As the television flea repellent ads remind us, dogs and cats make great companions, but their fleas do not. Unfortunately, the commercial flea treatments, while effective, are bad for the environment and might make some sensitive pets ill. Another disadvantage of the "brand" flea repellent is that it cannot be used on puppies or kittens under a certain age or weight.
There are fortunately several strategies for repelling fleas from your pets that are natural, healthy, good for the environment and safe for the little ones.
Wash your pet. Back in the Middle Ages, humans had fleas, too. Now we stay clean enough that the fleas don't stay on us permanently. Choose a peppermint-scented soap and wash your pet at least once a month to deter flea residency.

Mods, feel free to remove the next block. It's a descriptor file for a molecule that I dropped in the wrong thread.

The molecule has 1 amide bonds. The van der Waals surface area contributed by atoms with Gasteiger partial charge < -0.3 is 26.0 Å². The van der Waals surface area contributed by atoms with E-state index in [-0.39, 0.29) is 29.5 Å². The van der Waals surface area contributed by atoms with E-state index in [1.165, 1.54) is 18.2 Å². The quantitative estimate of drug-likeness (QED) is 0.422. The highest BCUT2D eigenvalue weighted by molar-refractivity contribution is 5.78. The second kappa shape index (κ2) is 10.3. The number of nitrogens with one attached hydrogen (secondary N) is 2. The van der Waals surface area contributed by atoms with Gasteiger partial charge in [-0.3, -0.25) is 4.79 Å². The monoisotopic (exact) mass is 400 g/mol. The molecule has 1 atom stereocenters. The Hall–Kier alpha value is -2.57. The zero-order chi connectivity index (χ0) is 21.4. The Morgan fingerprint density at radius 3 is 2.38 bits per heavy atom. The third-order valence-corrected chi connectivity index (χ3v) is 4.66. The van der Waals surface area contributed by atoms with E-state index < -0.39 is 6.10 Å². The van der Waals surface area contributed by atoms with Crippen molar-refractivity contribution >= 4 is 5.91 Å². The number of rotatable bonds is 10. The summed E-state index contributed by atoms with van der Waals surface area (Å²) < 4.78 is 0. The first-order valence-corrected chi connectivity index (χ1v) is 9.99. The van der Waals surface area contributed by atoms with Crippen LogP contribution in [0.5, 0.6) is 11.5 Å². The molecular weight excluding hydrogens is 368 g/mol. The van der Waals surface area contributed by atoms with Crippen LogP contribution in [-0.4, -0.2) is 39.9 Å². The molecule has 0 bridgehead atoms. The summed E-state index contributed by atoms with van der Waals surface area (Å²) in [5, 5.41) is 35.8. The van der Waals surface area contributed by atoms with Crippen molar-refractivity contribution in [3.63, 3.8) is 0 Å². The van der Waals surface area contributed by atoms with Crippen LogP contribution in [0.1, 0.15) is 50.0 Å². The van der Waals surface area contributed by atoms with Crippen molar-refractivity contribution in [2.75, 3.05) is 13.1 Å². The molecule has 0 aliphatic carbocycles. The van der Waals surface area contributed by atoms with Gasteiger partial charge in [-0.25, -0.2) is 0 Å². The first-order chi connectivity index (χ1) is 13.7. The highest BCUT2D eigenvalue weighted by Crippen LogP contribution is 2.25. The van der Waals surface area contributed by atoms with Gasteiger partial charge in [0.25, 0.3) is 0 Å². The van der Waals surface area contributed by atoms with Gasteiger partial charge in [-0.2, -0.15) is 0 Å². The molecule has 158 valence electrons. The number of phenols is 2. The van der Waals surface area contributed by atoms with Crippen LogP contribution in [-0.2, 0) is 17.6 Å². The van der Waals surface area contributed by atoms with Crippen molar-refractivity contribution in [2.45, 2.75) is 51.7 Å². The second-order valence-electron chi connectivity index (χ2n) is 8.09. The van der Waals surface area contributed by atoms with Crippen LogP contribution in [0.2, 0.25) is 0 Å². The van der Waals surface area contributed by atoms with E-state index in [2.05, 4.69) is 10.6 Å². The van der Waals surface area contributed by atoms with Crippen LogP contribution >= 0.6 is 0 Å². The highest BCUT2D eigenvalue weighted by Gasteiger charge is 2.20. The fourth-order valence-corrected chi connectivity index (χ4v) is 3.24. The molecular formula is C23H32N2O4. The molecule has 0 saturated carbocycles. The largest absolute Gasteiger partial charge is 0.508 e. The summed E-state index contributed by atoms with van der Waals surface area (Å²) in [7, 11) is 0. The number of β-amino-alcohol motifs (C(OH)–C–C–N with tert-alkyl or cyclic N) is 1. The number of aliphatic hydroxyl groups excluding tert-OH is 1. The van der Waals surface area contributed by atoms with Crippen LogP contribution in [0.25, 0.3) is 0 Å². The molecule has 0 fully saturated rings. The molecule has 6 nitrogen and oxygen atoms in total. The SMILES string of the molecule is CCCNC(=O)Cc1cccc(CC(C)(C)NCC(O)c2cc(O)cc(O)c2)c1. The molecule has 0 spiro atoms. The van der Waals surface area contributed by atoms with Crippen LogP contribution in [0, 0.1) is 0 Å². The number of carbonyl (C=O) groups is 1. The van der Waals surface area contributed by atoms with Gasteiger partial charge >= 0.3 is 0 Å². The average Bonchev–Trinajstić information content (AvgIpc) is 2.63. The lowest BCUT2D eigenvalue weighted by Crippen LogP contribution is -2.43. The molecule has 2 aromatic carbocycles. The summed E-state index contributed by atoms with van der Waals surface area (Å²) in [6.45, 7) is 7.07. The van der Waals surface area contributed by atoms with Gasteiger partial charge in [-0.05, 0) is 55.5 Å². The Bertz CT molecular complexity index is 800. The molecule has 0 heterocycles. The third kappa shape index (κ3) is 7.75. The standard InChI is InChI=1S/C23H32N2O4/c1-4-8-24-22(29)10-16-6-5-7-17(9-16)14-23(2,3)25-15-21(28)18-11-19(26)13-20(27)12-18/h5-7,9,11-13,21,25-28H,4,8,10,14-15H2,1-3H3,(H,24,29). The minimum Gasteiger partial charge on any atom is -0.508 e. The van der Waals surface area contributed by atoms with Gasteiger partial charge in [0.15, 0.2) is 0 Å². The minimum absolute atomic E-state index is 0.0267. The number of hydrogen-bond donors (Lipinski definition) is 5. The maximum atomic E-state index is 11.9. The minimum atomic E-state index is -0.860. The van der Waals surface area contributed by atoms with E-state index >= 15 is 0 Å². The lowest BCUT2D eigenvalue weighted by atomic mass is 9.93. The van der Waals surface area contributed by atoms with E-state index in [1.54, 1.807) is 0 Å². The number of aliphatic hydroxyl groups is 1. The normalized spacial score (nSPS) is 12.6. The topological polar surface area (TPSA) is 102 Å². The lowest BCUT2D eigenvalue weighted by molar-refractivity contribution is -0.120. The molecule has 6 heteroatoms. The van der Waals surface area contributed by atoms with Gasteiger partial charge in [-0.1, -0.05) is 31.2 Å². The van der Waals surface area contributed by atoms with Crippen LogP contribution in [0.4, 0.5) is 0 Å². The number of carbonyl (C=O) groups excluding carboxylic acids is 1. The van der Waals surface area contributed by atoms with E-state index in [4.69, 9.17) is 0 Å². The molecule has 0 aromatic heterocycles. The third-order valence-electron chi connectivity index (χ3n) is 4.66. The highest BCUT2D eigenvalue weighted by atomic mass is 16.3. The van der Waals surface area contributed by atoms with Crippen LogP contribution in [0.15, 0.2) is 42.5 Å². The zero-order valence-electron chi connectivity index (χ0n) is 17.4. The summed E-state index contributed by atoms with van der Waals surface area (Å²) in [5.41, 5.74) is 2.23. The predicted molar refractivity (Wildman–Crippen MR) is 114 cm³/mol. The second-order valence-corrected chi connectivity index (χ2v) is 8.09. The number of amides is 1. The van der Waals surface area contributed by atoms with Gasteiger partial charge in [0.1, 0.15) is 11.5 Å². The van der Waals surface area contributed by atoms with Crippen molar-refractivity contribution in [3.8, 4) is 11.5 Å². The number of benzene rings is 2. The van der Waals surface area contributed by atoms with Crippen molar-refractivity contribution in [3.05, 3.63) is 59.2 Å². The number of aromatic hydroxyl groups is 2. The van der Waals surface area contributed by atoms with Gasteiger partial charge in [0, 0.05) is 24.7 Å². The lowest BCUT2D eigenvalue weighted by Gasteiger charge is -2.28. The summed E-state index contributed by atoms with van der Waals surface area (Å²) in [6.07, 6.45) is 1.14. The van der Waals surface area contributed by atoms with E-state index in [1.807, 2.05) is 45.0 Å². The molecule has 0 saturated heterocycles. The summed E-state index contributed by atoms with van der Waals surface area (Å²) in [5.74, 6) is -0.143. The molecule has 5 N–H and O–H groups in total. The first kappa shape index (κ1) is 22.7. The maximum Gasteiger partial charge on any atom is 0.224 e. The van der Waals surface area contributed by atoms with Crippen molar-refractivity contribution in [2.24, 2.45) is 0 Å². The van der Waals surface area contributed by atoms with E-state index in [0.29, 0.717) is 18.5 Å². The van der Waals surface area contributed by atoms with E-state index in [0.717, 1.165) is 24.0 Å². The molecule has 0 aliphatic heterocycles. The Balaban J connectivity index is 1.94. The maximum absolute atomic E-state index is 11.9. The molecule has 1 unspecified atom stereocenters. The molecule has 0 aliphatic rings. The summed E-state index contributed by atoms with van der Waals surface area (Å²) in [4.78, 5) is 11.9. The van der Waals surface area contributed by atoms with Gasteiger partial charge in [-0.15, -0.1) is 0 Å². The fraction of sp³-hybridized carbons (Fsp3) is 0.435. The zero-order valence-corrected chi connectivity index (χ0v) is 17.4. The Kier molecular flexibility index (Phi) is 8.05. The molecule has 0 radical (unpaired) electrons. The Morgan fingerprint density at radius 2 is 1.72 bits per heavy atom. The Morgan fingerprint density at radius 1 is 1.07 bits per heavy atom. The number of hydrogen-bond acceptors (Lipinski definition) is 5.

Make your own flea spray. Mix a cup of water and 20 drops of either peppermint, rosemary or lavender oil into a spray bottle. Spray your dog or cat liberally once a week. You can use this same spray to repel fleas from pet bedding, carpets and furniture.
Repel from within. Bloodsucking fleas share a trait with their fictional vampire cousins--they can't stand garlic. Consult with your vet to determine a safe amount and mix powdered garlic into your pet's dinner. There's something in the skin of an animal that eats garlic that tastes nasty to fleas, and they won't bite.
You can also use a tablespoon of brewer's yeast instead of garlic. It also has natural repelling qualities.
Make anti-flea treats. Mix a jar of meat-flavored baby food with enough whole wheat flour to make a dough. Add garlic (amount to be determined by your veterinarian) or two tablespoons of brewer's yeast or both. Spoon onto a greased baking tray and bake in the oven at 350 degrees for about 20 minutes. Let cool and use as everyday dog treats. These treats will last for weeks in a sealed container in the refrigerator.